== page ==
Congressional internships are highly sought after positions among college youth, particularly among those who wish to enter a career in politics upon completion of their education. Such internships allow for the meeting of influential members of government and offer unique insight into how business is conducted in Washington, D.C.. As these positions are highly competitive, interested students should do anything possible to get a leg up on the competition.
Internship seasons are the period of activity for congressional interns. There are three seasons, with the spring season being from January to May, summer being June to August, and the fall being from September to December. The summer session is by far the most competitive due to the period of activity as well as the lack of conflict produced with most school schedules. As a result, individuals seeking an internship should consider programs in all three seasons, as the reduced competition in the spring or fall can be a boon to a congressional aspirant.
Individuals reviewing internship applications are more likely to select individuals from schools that have a Congressional internship program in place. This is due to the additional application filters that weed out potential candidates earlier in the process, allowing the selectors to choose from a reduced and highly qualified candidate pool. If one’s school lacks such a program, they may apply directly through the openings list provided by the Clerk of the U.S. House of Representatives. Additionally, students may choose to apply to organizations operating in Washington D.C. that deal daily with congress and politics though are not affiliated with the government.
Résumé and Letters of Recommendation
When applying to programs, students will be asked to provide a résumé, as well as letters of recommendation. A solid résumé may be the difference between admittance and rejection from an internship program, and as a result individuals should work hard to polish and refine their résumé to the point of perfection. This includes previous internship experience, academic achievement, extracurricular activity relevant to the internship, and any work done during one’s post-secondary education. Letters of recommendation are also asked for and should be glowing in describing the aspiring intern. Letters from professors, department heads, and high-level managerial staff, such as a dean, can be highly beneficial. A copy of one’s transcripts will most likely also be required, and as a result academic achievement of the highest order is typically necessary.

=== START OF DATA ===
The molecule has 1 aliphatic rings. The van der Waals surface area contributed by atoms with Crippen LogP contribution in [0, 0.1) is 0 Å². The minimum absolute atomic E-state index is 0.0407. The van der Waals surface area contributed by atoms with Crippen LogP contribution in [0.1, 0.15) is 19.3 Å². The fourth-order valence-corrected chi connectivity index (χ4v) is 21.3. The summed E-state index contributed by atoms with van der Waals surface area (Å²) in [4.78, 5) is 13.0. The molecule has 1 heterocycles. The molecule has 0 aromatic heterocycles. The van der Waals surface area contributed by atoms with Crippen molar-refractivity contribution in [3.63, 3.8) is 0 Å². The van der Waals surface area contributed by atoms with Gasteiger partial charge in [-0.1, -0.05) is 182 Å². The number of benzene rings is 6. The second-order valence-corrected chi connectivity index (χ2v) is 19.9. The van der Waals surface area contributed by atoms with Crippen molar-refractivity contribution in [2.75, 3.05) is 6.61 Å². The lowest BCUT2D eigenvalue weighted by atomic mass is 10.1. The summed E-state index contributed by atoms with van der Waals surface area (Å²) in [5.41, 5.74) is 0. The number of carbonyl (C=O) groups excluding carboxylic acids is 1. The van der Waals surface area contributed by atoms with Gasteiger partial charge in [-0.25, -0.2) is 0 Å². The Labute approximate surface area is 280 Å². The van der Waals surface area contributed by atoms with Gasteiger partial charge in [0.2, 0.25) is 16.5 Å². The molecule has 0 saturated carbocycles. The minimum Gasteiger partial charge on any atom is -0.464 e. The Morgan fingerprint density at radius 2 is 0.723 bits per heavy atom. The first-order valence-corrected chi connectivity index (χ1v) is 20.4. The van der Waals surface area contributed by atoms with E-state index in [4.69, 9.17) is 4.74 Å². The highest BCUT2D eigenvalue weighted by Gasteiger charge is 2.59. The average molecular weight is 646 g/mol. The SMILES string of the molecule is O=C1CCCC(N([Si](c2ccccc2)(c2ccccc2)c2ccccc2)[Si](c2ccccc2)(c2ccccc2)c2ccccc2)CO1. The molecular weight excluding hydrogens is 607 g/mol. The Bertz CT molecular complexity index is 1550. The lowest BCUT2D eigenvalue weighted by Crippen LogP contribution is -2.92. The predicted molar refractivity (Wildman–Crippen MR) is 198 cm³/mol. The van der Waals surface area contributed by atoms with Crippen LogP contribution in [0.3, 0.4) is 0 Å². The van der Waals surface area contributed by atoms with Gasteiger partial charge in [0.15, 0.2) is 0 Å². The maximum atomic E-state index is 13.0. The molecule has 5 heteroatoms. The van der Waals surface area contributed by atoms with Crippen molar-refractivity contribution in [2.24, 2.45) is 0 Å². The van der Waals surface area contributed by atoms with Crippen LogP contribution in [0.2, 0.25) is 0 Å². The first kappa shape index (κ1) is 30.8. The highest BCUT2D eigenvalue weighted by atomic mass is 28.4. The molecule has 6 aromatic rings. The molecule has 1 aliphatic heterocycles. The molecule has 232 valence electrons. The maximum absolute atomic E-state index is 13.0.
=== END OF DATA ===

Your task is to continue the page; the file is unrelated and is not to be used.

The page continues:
Congressional internships are not limited to Washington, D.C.. Students may seek opportunities through congressional offices within a given state. These positions are often less competitive, and can be pursued directly through contact with a congressman’s office to identify availability and possibility. Due to the reduced level of competition, the requirements for consideration are also less restrictive, allowing for a broader number of individuals to be considered for internship positions. Though not as impactful as a Washington, D.C. internship, these internships do provide a look into congressional politics at the state level, and provide a better understanding of the relationship of the congressman and his or her constituents.
Most congressional interns do not get paid for the services they provide during the 3-4 month experience. As a result, any student considering an internship should be prepared to support him or herself throughout the internship period. Interns may be provided housing for low cost or free based on the state, congressman, or organization he or she may work with. But most costs are not covered and preparations should be made by the individual to cover all the costs accrued over the course of the internship, as the only thing worse than not getting an opportunity is losing it because one could not afford it.
About the Author:
Kami Lebaredian is a researcher and writer for MatchCollege.com, a college information website, which helps students locate colleges and programs right for them. Read more about a career in politics and schools that offer political science or public administration degrees.